Ignition coil ohms?

So my car won’t start. The short of my problem is the ohms on three coils that are suppose to be for my car don’t add up to each other or the book. here’s the story…

Its a 1986 Sabaru GL. OHC. 1.8L Carbonator w/ no turbo 2WD.

Car dies. Many hours later (the next day) it starts back up but only runs for 10 minutes and dies again. So we notice there is no fire aka electricity from the secondary plug of the ignition coil to the distributor cap. So we feel the ignition coil and its hot. We don’t have a multi-meter to check it so we just buy a new coil. The new one has a broken terminal so we have to wait until the morning to exchange it. Next morning car starts right up but again dies after a few minutes (less time this time). So we think, maybe we got a bad ignition coil. So we buy a new one from another auto parts store. So now we have two ignition coils because the original one we told Auto Zone to toss. So this one fire’s up and dies within seconds of firing. So we obtain a multi-meter because my book on the car says you can test the ignition coil by ohming it out. (i should add we also bought a new rotor, distributor cap, and all new cords because the car needed it anyways).

There is where i get lost…

The book says it should be between 1.13-1.38ohms primary resistance. Well the one coil is 1.8 and the other is 1.2. So neither fall within the range on the book. So are they bad? don’t know… I go to NAPA (a third auto parts store) and the coil they want to sale me has a reading of 2.2. So three coils. All match up to what is suppose to be in my car. All three have a different ohm reading and non of them fall within the range specified by my book. So whats the deal? i don’t get it?


So the book says to test the pick-up coil after this. It is suppose to be between 130-190 “ohms”. Well mine reads 5.6 ohms. HOWEVER. it does read 142 k-ohms. This throws me off because that’s in the range but its “k-ohms” and not just “ohms” So is this part bad or not? i don’t know because the ignition coils are way off from the book. The pick-up coil is $300 so i don’t want to just buy it on a whim.


Final problem. So the car used to start and run for a minute at least after a long enough time. Now it doesn’t start at any time… the battery still reads 12.16V volts, so its above the 12.7v mark… i fear the worst… please help…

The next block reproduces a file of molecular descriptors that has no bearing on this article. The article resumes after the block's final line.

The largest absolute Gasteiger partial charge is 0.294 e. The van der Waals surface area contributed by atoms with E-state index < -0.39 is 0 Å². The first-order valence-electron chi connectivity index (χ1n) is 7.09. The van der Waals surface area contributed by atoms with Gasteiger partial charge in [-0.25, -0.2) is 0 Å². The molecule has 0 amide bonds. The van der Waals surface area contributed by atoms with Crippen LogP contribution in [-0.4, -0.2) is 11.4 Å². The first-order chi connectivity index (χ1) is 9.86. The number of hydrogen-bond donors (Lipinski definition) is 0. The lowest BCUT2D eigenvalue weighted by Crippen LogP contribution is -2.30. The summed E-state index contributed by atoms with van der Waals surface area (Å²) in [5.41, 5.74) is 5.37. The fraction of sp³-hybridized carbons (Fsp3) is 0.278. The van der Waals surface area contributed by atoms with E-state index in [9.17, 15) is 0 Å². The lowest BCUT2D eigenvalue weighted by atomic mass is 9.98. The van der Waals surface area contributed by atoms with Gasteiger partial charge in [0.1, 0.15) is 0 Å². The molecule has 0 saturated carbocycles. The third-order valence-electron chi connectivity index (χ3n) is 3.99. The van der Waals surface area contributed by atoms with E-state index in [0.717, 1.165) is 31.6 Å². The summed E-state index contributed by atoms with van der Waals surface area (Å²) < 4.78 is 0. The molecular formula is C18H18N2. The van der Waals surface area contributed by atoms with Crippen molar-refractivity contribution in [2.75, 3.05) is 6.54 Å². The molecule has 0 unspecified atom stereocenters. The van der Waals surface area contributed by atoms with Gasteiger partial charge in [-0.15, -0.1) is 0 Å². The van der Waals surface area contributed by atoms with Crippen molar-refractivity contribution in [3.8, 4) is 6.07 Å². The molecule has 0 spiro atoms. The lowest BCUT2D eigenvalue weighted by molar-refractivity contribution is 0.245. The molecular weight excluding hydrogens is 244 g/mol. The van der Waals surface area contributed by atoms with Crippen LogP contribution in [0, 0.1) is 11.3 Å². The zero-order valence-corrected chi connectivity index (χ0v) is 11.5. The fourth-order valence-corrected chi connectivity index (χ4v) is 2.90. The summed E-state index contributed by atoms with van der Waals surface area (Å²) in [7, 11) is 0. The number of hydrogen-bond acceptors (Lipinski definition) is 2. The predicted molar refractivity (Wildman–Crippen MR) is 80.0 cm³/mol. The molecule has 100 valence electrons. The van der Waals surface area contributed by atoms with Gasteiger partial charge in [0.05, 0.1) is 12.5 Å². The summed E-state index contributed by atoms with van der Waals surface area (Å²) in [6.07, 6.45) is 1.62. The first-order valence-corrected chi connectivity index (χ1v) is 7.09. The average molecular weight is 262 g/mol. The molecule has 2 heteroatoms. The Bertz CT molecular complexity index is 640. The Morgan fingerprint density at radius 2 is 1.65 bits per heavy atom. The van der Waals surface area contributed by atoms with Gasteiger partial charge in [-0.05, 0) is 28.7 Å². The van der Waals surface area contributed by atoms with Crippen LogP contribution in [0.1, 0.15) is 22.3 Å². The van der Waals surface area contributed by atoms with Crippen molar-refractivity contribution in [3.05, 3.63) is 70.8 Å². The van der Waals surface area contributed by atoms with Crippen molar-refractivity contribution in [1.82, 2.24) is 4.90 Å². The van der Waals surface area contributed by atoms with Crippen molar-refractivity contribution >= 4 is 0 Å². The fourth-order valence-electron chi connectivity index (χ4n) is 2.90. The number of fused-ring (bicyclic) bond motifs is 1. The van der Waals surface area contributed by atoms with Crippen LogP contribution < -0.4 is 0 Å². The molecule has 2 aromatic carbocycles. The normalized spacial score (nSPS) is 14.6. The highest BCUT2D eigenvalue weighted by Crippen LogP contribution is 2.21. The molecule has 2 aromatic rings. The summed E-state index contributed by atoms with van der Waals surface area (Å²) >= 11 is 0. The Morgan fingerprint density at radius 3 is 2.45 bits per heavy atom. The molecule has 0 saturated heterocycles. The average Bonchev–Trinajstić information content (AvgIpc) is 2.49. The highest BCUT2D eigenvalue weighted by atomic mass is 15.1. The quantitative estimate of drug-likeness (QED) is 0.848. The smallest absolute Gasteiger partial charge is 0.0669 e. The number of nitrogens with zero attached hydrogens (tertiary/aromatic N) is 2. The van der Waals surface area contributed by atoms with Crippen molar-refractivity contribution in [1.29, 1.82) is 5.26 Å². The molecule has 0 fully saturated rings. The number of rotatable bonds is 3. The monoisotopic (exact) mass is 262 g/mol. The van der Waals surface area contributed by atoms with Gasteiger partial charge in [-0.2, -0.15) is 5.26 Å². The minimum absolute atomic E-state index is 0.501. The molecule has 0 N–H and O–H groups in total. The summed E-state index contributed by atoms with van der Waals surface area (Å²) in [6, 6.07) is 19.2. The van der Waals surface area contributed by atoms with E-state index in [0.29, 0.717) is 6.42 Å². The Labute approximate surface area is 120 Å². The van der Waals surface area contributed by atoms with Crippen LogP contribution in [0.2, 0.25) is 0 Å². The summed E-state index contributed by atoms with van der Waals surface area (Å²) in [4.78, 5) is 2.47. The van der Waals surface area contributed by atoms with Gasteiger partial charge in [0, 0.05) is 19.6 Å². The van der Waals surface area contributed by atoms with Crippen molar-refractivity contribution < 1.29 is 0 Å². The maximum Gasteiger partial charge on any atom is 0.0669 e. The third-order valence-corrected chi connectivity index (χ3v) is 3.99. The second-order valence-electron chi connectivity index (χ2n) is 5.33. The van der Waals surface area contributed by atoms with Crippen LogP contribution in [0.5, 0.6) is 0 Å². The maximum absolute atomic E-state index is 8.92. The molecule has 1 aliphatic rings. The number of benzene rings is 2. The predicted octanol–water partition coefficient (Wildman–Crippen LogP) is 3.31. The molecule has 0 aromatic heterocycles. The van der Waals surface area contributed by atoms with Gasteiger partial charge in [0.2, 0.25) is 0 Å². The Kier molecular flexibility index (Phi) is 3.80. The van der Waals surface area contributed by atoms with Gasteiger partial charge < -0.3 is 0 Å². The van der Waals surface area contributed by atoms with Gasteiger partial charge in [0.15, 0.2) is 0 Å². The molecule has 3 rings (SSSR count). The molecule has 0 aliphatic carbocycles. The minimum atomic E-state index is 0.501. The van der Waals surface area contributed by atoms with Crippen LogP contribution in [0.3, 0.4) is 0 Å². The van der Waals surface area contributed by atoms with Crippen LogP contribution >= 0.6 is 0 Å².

I think you may be misinterpreting the readings. For example, in your post, you say one of the coils reads 1.2 ohms. This reading is within the range of 1.13-1.38. Another way of putting it is: 1.20 ohms, which is higher than 1.13, but less than 1.38. See?

Also, 12.16 is less than 12.7 (12.70) volts.

When using a digital ohmmeter, you must be careful to not touch the electrodes as you can put your own body resistance in parallel with the circuit you are testing which can skew the readings. Be sure you have a positive electrical contact, especially when measuring small resistance values since a poor connection with the meter’s test leads can significantly skew the result.

You must also disconnect anything you are testing. If a device is connected to something, you will not get an accurate reading.

Finally, before taking any measurement, but especially very low resistance measurements, measure the resistance of the test leads themselves by touching the ends of the leads together. You should get a zero reading, but on a very low resistance scale, you may measure a small resistance in the leads themselves. This internal resistance must either be adjusted out to get a zero reading, or if there is no adjustment, subtract the residual test lead resistance from the reading you get from the circuit under test.